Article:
Sunday, July 12, 2015

Dinosaur National Monument

July 6 - 8, 2015:

I am backed up a couple of blog posts as we wander around the wilds with poor phone and internet, that's part of the compromised life style we lead,  As a result, this post and the preceding one are being published on the same day. 

We continue with our Dinosaur quest today with a move to Dinosaur National Monument near Jensen, Utah.  We took route 139 north through farm country, then into the mountains, then up and over Douglass Pass at 8,268 feet to Rangely, Colorado.  We then took route 64 to the town of Dinosaur, Colorado.  Dinosaur National Monument straddles the Colorado-Utah border with the Canyon Visitors Center and viewpoints just east of Dinosaur, Colorado and the Quarry Visitor Center and facilities about 30 miles west near Jensen, Utah.  We stopped at the Canyon area first, parked the RV and took the Jeep for a ride on Harpers Corner Road into the park to the Canyon Overlook.  The wide open canyon vistas were fantastic but a thunderstorm was brewing and we were soon in the rain.  We returned to the visitors center for the RV and proceeded to Jensen, Utah and the Quarry area.  We easily found a first come, first served campsite in the Green River campground under a huge Cottonwood Tree with incredible views of the mountains.  It is a dry camping site, no frills but very peaceful and scenic.  We had a fairly heavy thunderstorm soon after getting set up to add to the excitement.

Heading back into the mountains

Distant hazy views on the Colorado side of the Monument

Pretty nice campsite view

Looking down on the campground from above

Dinosaur National Monument is one of the prominent Dinosaur areas in the World.  Paleontologist Earl Douglass discovered and excavated Dinosaur fossils here in 1915 for the Carnegie Museum.  As a result, the original 80 acre Dinosaur quarry area was protected as a National Monument in 1915.  It was latter increased to 210,000 acres in 1938.  The Monument is way more than just Dinosaurs bones, the Green River flows through it, the geology and scenery is incredible, there are ancient Fremont indian pit house sites, artifacts and petroglyphs and much wildlife.  It has a mountain view that rivals about anything I have seen.  John Wesley Powell floated down the Green River and the Colorado River during his epic adventure to map this virtually unknown portion of the country in 1869 and 1871.

The Grand River over the years has cut though the mountain
at a place named Split Mountain

After a rain storm the Green River turns into the Red River

Nice river rocks

Another great iPhone picture

This rabbit just sat there a few feet away, it wasn't so
hard to kill a rabbit back in the pioneer days

Those mountains were incredible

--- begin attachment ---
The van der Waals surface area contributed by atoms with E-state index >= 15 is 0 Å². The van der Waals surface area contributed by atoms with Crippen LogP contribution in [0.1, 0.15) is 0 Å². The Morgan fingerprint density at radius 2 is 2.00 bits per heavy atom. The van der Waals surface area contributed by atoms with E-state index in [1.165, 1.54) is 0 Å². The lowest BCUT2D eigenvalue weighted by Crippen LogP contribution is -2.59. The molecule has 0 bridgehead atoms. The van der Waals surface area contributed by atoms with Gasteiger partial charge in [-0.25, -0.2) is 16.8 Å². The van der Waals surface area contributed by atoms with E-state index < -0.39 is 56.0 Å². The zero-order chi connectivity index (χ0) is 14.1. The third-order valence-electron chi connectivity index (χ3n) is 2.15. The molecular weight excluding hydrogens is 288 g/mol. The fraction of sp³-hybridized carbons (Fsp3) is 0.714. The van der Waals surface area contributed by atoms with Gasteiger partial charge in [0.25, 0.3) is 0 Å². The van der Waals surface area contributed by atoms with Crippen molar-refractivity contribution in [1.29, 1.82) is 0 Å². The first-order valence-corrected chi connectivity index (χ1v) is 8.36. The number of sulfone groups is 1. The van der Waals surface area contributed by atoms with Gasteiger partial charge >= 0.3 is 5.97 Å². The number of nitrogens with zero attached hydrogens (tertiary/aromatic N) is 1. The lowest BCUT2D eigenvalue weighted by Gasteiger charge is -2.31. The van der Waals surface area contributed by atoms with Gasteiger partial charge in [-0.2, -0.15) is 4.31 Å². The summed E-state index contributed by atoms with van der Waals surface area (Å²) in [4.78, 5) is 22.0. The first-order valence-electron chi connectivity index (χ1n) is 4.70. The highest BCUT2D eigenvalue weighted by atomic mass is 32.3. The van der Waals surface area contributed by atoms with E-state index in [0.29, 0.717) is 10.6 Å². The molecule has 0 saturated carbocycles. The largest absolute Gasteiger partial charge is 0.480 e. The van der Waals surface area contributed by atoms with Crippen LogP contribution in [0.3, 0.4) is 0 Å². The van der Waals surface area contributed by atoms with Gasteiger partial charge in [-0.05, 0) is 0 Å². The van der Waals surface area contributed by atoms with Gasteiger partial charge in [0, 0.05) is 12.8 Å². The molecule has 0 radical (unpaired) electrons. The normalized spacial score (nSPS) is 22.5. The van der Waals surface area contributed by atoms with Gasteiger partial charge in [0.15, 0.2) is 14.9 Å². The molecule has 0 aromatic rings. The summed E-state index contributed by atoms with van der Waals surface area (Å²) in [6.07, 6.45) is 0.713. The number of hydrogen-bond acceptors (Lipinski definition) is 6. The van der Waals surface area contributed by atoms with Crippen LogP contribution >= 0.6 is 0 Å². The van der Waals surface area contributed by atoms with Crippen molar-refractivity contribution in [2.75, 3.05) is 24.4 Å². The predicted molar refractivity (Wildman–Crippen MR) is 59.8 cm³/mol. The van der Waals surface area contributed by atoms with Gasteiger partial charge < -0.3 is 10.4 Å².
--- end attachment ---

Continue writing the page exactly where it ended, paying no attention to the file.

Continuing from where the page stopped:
They call it Turtle Rock

Driving up this red rock area the sight of those white
mountains stopped me in my tracks

Is that an IFO in the photo ?  Actually is a dragonfly

Fremont indian petroglyphs

Amazing how it has lasted so long

We hiked the “sounds of silence trail” that followed a wash into a beautiful canyon area, amazing topography !  It was all the more special due to the rainfall on Monday which brought out the colors of the soil, erased most of the footprints and provided fresh water flow patterns in the washes.  The cool factor of this trail was that it followed these small narrow washes between hillsides and red rock walls with fantastic colors and erosion. I also hiked the connecting trail, Desert Voices, another winner.

The Sounds of Silence trail

Following a narrow wash through the canyon

Walking down on the smooth slick rock

The main attraction at the Monument is the Quarry building.  This is located in the original dinosaur quarry initially excavated in 1915.  They cleared away the top level of rock to expose the dinosaur bones on a hillside and constructed a building over it all as an exhibit area.  It is amazing to see the quantity of bones spread out on this hillside.

The actual hillside with the dinosaur bones exposed as found

The kids really appreciate this stuff

A replica and a painting for comparison

Close up of the Dinosaur bones

The Cub Creek road through the park has many scenic view points, we did them all as it is only about 15 miles total.  There are a couple of viewing areas for Fremont indian petroglyphs that are very good and an old ranch site.  Josie Morris after being married 5 times chose a single life, I suppose she was hard to live with ?   She then settled on this remote ranch in 1914 where she raised cattle, pigs, chickens and geese.  She lived alone and worked this ranch into her eighties, she was one tough lady !  There is a box canyon which was used as a natural corral with great views that is a short hike.  Also a hike to a meadow area, Hog Canyon, with a pond and more great views.

Jose's cabin

Box Canyon corral

Close up of erosion patterns in rock

Then look up

Ancient Cottonwood Tree in Hog Canyon area

Across the river from the campground is the Chew family ranch, early area settlers in the 1880’s and still in operation today and appearing to be prosperous.  They now have an enormous irrigated crop circle of hay fields.

Next stop is Flaming Gorge Recreation Area at Dutch John, Utah,
Twinkles and Slick

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